The International Labor Organization on Tuesday called on Qatar Airways to scrap contracts allowing the state-owned airline to sack female crew members who fell pregnant, saying such measures were discriminatory.
The U.N. agency also rapped the airline for stipulating that women crew members could only be picked up from work by their father, brother or husband.
The ILO had looked into the Doha-based airline's employment rules after the International Transport Workers' Federation and the International Trade Union Confederation brought the case to the U.N. agency.
"The provisions providing the company with the possibility to automatically terminate the employment of women cabin crew on the sole basis of pregnancy are discriminatory," the ILO said. The organization acknowledged that pregnant women were temporarily unable to fly due to health and safety reasons, but that “protective measures should include action taken to ensure that a woman worker does not lose her job during pregnancy,” it stated in the report.
The ILO said the provision breached its 57-year-old convention against discrimination at work, which has been ratified by more than 170 countries.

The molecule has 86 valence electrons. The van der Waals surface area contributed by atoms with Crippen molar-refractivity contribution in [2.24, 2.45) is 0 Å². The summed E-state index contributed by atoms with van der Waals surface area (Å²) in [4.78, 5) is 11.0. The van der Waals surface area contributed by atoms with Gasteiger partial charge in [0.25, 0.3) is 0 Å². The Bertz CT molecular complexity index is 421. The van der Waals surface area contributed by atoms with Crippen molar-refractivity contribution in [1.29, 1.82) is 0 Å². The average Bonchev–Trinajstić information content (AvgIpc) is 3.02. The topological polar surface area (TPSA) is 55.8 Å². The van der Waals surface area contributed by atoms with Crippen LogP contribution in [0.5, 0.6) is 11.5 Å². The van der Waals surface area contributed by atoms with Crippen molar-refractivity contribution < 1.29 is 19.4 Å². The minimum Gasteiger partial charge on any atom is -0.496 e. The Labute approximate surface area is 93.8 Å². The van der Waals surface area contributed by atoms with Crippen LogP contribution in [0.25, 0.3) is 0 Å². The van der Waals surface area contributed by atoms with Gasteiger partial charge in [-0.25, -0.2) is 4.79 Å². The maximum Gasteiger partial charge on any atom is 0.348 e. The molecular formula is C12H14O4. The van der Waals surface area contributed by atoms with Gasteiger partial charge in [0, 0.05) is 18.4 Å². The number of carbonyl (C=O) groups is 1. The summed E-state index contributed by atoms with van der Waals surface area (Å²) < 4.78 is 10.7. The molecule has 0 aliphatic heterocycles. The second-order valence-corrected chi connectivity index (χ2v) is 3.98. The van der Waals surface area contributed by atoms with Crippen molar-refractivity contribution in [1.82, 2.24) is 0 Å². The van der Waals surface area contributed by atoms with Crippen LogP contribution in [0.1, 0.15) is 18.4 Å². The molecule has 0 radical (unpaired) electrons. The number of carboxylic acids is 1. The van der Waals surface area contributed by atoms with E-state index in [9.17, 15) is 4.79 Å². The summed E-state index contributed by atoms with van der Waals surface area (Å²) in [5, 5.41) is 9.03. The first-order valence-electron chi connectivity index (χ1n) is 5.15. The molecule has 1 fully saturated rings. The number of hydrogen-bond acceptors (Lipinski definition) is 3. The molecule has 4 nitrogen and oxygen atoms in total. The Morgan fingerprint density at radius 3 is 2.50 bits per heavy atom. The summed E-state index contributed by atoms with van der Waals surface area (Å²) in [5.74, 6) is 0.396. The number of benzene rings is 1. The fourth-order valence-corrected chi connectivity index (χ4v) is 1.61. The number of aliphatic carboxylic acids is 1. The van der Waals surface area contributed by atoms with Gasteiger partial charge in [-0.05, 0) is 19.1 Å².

The organization also asked the Qatar government about the impact of a clause stipulating that crew members needed prior permission from the company to get married. The government said that clause did not discriminate against women because it was gender neutral, but indicated that it had been dropped from the new employment contract.
The ILO's finding came as Qatar Airways — one of the world's fastest growing airlines — won the Airline of the Year Award for the third time at the annual Skytrax World Awards at the Paris air show.
At the air show, Qatar Airways Chief Executive Akbar Al Baker was quoted by Reuters saying, “I don't give a damn about the ILO — I am there to run a successful airline.” He added that the ILO had a vendetta against Qatar and Qatar Airways.
This criticism of labor practices comes in the wake of outcry about the way that Qatar has treated its work force in preparation of the 2022 World Cup.
Al Jazeera and Agence France-Presse